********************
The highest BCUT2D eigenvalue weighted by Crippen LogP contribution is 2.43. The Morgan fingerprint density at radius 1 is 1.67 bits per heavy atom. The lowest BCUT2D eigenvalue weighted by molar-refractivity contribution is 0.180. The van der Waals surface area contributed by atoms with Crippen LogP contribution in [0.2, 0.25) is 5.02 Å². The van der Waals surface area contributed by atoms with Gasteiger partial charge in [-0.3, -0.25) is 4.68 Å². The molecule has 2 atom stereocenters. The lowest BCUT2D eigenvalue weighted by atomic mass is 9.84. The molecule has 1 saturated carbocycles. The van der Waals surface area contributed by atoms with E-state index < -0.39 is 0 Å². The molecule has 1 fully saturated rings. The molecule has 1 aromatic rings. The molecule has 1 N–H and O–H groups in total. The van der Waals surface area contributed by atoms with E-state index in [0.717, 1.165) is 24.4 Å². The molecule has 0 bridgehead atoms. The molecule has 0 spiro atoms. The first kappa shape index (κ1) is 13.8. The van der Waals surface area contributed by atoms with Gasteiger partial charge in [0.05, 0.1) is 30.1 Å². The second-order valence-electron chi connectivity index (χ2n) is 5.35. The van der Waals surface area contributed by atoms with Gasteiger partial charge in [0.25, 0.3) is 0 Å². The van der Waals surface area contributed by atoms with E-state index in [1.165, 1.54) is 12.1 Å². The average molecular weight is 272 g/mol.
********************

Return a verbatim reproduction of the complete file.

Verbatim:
The highest BCUT2D eigenvalue weighted by Crippen LogP contribution is 2.43. The Morgan fingerprint density at radius 1 is 1.67 bits per heavy atom. The lowest BCUT2D eigenvalue weighted by molar-refractivity contribution is 0.180. The van der Waals surface area contributed by atoms with Crippen LogP contribution in [0.2, 0.25) is 5.02 Å². The van der Waals surface area contributed by atoms with Gasteiger partial charge in [-0.3, -0.25) is 4.68 Å². The molecule has 2 atom stereocenters. The lowest BCUT2D eigenvalue weighted by atomic mass is 9.84. The molecule has 1 saturated carbocycles. The van der Waals surface area contributed by atoms with E-state index < -0.39 is 0 Å². The molecule has 1 fully saturated rings. The molecule has 1 aromatic rings. The molecule has 1 N–H and O–H groups in total. The van der Waals surface area contributed by atoms with E-state index in [0.717, 1.165) is 24.4 Å². The molecule has 0 bridgehead atoms. The molecule has 0 spiro atoms. The first kappa shape index (κ1) is 13.8. The van der Waals surface area contributed by atoms with Gasteiger partial charge in [0.05, 0.1) is 30.1 Å². The second-order valence-electron chi connectivity index (χ2n) is 5.35. The van der Waals surface area contributed by atoms with Gasteiger partial charge in [0.25, 0.3) is 0 Å². The van der Waals surface area contributed by atoms with E-state index in [1.165, 1.54) is 12.1 Å². The average molecular weight is 272 g/mol.